The Washington Post reports that “President Obama met with a group of women lawmakers” yesterday “to discuss what he called the ‘burdens’ faced by working women,” including the fact that “women continue to be disproportionately represented in low-wage professions.” The Post notes that these issues will be explored further at a White House Summit on Working Families in June.

The New York Times reports on a “disconnect among Americans: while nearly three-fourths of Americans say they will continue working after retiring from their main job, only 18.9 percent of Americans age 65 or older actually remain in the work force.” The Times highlights the fact that “[m]any workers in their 40s, 50s and early 60s are convinced that they will want to or need to work well past 65 and even after retiring from their principal job, yet many retire earlier than they anticipated.”

The Wall Street Journal reports on American building trades unions continued efforts “to urge President Barack Obama to approve the Keystone XL oil pipeline,” including by “suggesting there could be consequences for Democrats in the November elections” if he does not.

The New York Times also reports on new trends in labor relations in China in light of “a wildcat strike at an IBM factory in southern China,” in which “[m]ore than 1,000 workers walked off the job last week.” According to the Times, “[t]he strike . . . fits a growing pattern of industrial activism that has emerged as China’s economy has slowed” and “[a] worsening labor shortage has shifted the balance of power in labor relations, while smartphones and social media have helped workers organize and made them more aware than ever of the changing environment.”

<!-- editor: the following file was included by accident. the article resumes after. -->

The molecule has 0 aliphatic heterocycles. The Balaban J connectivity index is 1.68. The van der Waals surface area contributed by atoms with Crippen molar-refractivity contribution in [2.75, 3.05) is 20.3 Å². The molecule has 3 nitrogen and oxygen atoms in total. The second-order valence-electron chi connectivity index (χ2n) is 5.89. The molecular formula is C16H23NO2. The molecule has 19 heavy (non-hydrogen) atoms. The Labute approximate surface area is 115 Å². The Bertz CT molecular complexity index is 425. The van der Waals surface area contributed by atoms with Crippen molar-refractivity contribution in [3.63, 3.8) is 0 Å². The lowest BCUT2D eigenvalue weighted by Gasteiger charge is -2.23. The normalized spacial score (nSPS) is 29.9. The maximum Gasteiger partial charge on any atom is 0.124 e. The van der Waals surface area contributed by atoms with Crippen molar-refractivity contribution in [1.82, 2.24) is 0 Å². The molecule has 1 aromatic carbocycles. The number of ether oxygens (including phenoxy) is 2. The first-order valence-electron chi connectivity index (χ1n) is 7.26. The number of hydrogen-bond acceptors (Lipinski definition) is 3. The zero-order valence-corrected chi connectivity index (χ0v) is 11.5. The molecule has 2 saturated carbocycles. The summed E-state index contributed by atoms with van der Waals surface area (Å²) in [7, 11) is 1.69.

In more international news, the Wall Street Journal reports that “IF Metall, an influential Swedish labor union representing 4,000 workers at truck maker Scania . . . has asked Volkswagen . . . for written confirmation that the German auto giant won’t cut jobs and investments if its bid to gain full control of the Swedish company is accepted.” The Journal notes that “IF Metal officials hold considerable sway over how Volkswagen’s bid will proceed and they insist plans to preserve Scania’s workforce be set in stone amid fears that job cuts and investment reductions could be in the cards.”

Finally, the Wall Street Journal also reported on new numbers from the Organization for Economic Cooperation and Development on unemployment in its 34 member nations, finding that unemployment remained steady at 7.6 percent after declining in several recent reports. According to the Journal, “[t]he sustained decline in the jobless numbers suggests the labor market has started to benefit from the modest economic recovery that took root across developed economies last year, but also that it will be some time before the rate of unemployment falls to the levels that prevailed before the onset of the 2008 financial crisis.”